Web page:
Are Abs Really Made in the Kitchen?


Remember the old saying Abs are made in the kitchen? Well, it may not be entirely true. Clean eating doesn’t guarantee a six-pack. Your abs consist of several muscles. Unless you work those muscles, they won't grow and get that sought-after shape. Abs are made in the gym but revealed in the kitchen.

Why Diet Isn't Everything
Most fitness trainers emphasize the role of good nutrition when it comes to ab work. Some claim that core exercises are a waste of time unless you eat clean. While it's true that what you eat can make or break your progress, diet isn't everything.

According to those who claim that abs are made in the kitchen, exercise burns too few calories to make a difference. They'll tell you that a low-carb, high-protein diet is the key to building ripped abs. Theoretically, it makes sense.

For instance, strength training burns 180 to 266 calories per hour depending on your weight. When training at high intensity, you can torch up to 550-600 calories per hour.

However, if you go home and eat a big slice of cake, you'll take in the same amount of calories within minutes. Therefore, it's easier to reduce your calorie intake rather than working out for a longer time.

The problem is that dieting doesn't have the same impact on body composition as exercise. When you're lifting weights, you burn calories DURING and AFTER working out.
Strength training revs up your metabolism, causing your body to use more energy to sustain itself. Additionally, the more muscle you have, the higher your calorie expenditure will be. This means you'll burn more calories at rest by building muscle.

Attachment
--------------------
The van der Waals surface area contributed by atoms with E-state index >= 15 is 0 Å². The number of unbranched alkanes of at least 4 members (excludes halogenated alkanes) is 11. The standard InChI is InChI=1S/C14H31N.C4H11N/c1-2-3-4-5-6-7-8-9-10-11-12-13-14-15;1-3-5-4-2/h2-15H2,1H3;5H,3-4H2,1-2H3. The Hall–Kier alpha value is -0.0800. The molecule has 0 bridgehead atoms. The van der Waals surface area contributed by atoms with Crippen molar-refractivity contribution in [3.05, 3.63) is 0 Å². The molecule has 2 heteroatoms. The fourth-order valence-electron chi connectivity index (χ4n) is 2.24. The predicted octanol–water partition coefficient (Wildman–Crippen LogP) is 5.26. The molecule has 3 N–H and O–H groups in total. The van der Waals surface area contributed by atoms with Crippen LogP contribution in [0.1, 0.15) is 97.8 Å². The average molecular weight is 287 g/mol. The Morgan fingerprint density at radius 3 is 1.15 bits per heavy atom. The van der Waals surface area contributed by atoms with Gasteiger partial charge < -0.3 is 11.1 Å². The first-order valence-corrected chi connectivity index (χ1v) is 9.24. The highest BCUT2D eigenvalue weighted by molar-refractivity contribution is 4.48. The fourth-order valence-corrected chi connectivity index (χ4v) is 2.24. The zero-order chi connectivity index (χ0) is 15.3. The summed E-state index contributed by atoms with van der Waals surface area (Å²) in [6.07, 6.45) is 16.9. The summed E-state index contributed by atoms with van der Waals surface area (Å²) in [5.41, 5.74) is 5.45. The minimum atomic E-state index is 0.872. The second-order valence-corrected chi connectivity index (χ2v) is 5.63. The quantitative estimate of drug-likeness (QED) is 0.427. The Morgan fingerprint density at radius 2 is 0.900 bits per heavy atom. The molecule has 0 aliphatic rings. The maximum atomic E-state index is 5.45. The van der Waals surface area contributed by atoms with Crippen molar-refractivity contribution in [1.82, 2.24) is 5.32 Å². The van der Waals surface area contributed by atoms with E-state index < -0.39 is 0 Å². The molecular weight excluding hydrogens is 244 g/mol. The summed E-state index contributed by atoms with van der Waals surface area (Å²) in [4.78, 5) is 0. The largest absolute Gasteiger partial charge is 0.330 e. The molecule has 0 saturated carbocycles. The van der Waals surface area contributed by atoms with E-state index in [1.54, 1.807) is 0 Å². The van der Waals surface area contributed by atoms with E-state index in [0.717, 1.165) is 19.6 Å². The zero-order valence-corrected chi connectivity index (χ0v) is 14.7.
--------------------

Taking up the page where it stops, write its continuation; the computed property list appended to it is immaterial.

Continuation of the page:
The same goes for HIIT, plyometrics, and other high-intensity workouts. These training methods increase your resting metabolic rate and promote muscle growth. The more intense your workouts, the more calories you'll burn throughout the day. Thus, exercise can yield faster results in terms of ab definition.

Certain foods do increase your metabolism. However, they have a negligible impact on body composition. Low-carb and ketogenic diets can help, but you might lose muscle in the process. Regardless of what your diet looks like, exercise is a must.

Exercise and Ab Definition
Let's say you eat clean and watch your calorie intake. Is it enough to build a six-pack, or do you still need to work out?

Well, this approach can lead to fat loss and flatten your tummy, but it won't give you a six-pack. To get ripped abs, it's necessary to pack on muscle and lose body fat. This can only be done through diet AND exercise.

Depending on your schedule, work your core one to three times a week. Your abs are just like any other muscle, so they need time to recover. If you go overboard, they will adapt to exercise. Additionally, overtraining will drain your energy and affect your gains. It may also raise cortisol levels, causing your body to store fat.

Cortisol, the stress hormone, is notorious for its ability to increase visceral fat. This type of fat accumulates around your organs, leading to diabetes, insulin resistance, metabolic syndrome, heart disease, and obesity. If you're killing yourself in the gym, your cortisol levels will go through the roof.

Be smart about ab training. Weighted crunches, reverse crunches, planks, and hanging leg raises should come first on your list. Heavy lifts, such as the bench press and squat, boost your metabolism and cause your abs to work hard. Thus, they should play a role in your training routine.
If your abs are covered in fat, reduce your calorie intake. Eat more protein and healthy fats, cut back on carbs, and limit sodium. It can take months or years to build a six-pack, so don’t expect overnight results.


  • Abs are made in the gym but revealed in the kitchen.
  • Exercise and diet are equally important for building a six-pack. 
  • Diet alone will only flatten your stomach and cause weight loss. Its impact on body composition is negligible. 
  • Heavy lifting and HIIT will sculpt your abs while increasing metabolism.